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Static Fire Stories Articles & Technical Papers Current News

Static Electricity Blamed for Virginia Gas Pump Fire

February, 2009

Chester County authorities believe that a flash fire sparked by static electricity is to blame for the burn injuries that a 10-year-old boy and his mother received after they filled their car's gas tank at a local service station at Hull Street and Turner Road.

The boy was reported in critical condition at VCU Medical Center with burns to his face and torso. His mother suffered less severe burns, and was listed in stable condition, Chesterfield fire Capt. Keith Chambers said. The name's of the victims have not been released at this time.

Shortly after the of the 8 a.m. blaze, fire officials determined that static electricity was the likely cause of the gas pump fire. The car was not damaged.

"It is rare, but it does occur," said Chambers, Chesterfield's deputy fire marshal.

Just before yesterday's fire, the mother had finished pumping gas and removed the nozzle from her vehicle. The car's engine apparently was off, witnesses told investigators. The mother then passed the nozzle to her son, who was returning it to the pump holder when a spark of static electricity ignited gasoline vapors. The mother told investigators she saw flames around the nozzle's tip. The spark was enough to ignite the fumes, and set him on fire. He was rolling on the ground aflame, until someone used a jacket to smother the flames.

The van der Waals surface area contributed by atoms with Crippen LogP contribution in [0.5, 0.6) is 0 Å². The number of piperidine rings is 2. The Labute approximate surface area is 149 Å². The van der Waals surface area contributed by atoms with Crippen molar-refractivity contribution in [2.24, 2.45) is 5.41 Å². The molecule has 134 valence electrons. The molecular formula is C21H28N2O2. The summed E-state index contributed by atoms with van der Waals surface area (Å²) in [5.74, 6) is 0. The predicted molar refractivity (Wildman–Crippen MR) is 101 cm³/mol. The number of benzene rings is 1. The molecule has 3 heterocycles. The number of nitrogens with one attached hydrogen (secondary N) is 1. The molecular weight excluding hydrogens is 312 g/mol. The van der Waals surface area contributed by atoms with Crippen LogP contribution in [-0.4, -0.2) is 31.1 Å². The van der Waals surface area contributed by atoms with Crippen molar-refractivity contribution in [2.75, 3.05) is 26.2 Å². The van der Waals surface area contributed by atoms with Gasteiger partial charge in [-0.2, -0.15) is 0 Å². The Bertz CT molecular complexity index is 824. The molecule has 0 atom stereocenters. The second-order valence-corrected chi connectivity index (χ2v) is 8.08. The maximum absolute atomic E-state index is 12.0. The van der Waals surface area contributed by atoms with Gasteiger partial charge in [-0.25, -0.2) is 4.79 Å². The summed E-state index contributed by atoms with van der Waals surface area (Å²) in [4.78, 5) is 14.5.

"Usually those nozzles have some residual gasoline left in them, depending how you pick them up out of your vehicle," Chambers said.

Battalion Chief David E. Bailey said firefighters arrived within four minutes of the call. Bailey said a nearby Verizon employee, later identified by the company as Brian Stanley, took off his coat and helped extinguish the flames on the boy.

Although the investigation is continuing, fire officials said they are almost certain that static electricity is to blame. Chambers said static electricity is common in the winter months, because the air is so dry.

Experts say the static usually builds up when you move around on fabric seats in your car, and they say there's an easy way to avoid disaster. "The big thing is just touch some metal before you start pumping your fuel," says Fairfax City Assistant Fire Chief Timothy Butters. "At some point, you just touch that," he says pointing to a special discharge plate at the city's refueling station. "That will ground or discharge the static electricity."

 

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